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Definition: Sind from Collins English Dictionary


1 a province of SE Pakistan, mainly in the lower Indus valley: formerly a province of British India; became a province of Pakistan in 1947; divided in 1955 between Hyderabad and Khairpur; reunited as a province in 1970. Capital: Karachi. Pop: 34 240 000 (2003 est). Area: 140 914 sq km (54 407 sq miles)

Summary Article: Sind
From The Columbia Encyclopedia

or Sindh (sĭnd), province (1998 pop. 29,991,161), c.50,000 sq mi (129,500 sq km), SE Pakistan, roughly coextensive with the lower Indus River valley and bounded by India on the east and south and by the Arabian Sea on the southwest. Karachi is the capital. The province takes its name from the river, which was known as the Sindhu. Despite some hilly and desert areas, it consists mainly of the alluvial plain and delta of the Indus River. Hot and arid, the region depends almost exclusively on irrigation for agriculture. Watered by the great Sukkur and Kotri barrages, it supports wheat, rice, millet, cotton, oilseed, sugarcane, fruits, and some tobacco. There are also sheep and cattle breeding and poultry farming. The great majority of the population engages in agriculture, but Hyderabad is a leading Pakistani industrial center. The region is noted for handicrafts, especially lacquer ware, mirror embroidery, and tile work. Fishing is important in coastal areas. The chief language is Sindhi.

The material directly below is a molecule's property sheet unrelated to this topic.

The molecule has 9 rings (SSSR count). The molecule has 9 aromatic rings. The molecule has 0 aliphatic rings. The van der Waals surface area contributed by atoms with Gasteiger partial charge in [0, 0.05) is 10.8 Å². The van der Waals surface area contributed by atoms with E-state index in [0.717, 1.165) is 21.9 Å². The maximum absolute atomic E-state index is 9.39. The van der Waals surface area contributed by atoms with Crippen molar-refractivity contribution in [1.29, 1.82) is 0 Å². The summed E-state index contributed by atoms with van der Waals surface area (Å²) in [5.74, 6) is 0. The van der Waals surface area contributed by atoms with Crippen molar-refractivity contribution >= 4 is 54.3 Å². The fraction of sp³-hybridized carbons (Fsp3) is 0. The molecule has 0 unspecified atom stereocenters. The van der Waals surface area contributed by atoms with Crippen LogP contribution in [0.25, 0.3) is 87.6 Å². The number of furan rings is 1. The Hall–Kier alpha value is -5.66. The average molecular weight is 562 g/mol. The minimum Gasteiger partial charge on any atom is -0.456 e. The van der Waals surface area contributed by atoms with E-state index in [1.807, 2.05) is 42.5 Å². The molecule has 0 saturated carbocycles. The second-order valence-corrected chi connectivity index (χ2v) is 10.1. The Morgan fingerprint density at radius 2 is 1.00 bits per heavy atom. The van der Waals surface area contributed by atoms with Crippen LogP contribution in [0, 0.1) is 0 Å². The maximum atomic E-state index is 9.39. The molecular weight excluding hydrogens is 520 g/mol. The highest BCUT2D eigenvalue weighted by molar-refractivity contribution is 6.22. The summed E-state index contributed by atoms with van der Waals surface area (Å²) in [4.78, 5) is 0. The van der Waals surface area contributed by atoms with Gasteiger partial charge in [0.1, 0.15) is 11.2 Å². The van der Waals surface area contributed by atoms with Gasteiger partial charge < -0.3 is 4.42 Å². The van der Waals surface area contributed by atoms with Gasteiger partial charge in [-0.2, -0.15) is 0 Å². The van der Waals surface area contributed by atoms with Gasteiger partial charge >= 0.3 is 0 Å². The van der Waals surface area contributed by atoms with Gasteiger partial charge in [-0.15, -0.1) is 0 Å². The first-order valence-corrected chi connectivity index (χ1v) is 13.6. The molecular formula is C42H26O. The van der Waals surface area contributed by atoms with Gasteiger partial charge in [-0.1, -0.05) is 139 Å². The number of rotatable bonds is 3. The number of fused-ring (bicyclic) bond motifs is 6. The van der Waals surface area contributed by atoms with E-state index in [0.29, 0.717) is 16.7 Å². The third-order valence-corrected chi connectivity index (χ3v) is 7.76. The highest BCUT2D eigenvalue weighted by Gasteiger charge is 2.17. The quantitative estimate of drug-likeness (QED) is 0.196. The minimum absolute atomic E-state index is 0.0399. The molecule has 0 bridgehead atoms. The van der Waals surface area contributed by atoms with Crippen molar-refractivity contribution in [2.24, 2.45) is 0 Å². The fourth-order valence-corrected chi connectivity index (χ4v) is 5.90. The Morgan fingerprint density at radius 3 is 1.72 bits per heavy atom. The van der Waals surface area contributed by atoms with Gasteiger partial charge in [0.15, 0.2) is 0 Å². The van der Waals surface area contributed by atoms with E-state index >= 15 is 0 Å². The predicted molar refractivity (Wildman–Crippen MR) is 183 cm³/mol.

Sind may have been the site of the subcontinent's earliest civilization (see Indus valley civilization). The region was taken (5th cent. B.C.) by Darius I of Persia, invaded (325 B.C.) by Alexander the Great, annexed (c.3d cent. B.C.) by the Maurya empire, overrun (165 B.C.) by the Huns, and ruled (1st-2d cent. A.D.) by the Kushan dynasty. The Arab invaders of Sind in 711 were the first permanent Muslim settlers on the subcontinent; Sind remained under direct or nominal Arab rule until the 11th cent., when it passed to the Muslim Turkic Ghaznavids. Arab religious, social, and cultural influences remain strong. Although briefly incorporated into the Mughal empire by Akbar (who was born in Sind), the region remained for centuries under local Muslim dynasties. Emirs of Sind, who were of Baluch descent, held power in the late 18th and early 19th cent. until Sir Charles Napier, the British general, defeated them in 1843. The British made Karachi the capital and administered Sind as part of the Bombay presidency until 1937, when it became an autonomous province. After Pakistan became independent in 1947, Karachi was made the national capital, and Sind's capital was shifted to Hyderabad. From 1955 to 1970, Sind was part of West Pakistan prov.; it became a separate province again in 1970, with Karachi the capital. Sind became the new home of hundreds of thousands of Muslims displaced by the 1947 partition.

The Columbia Encyclopedia, © Columbia University Press 2018

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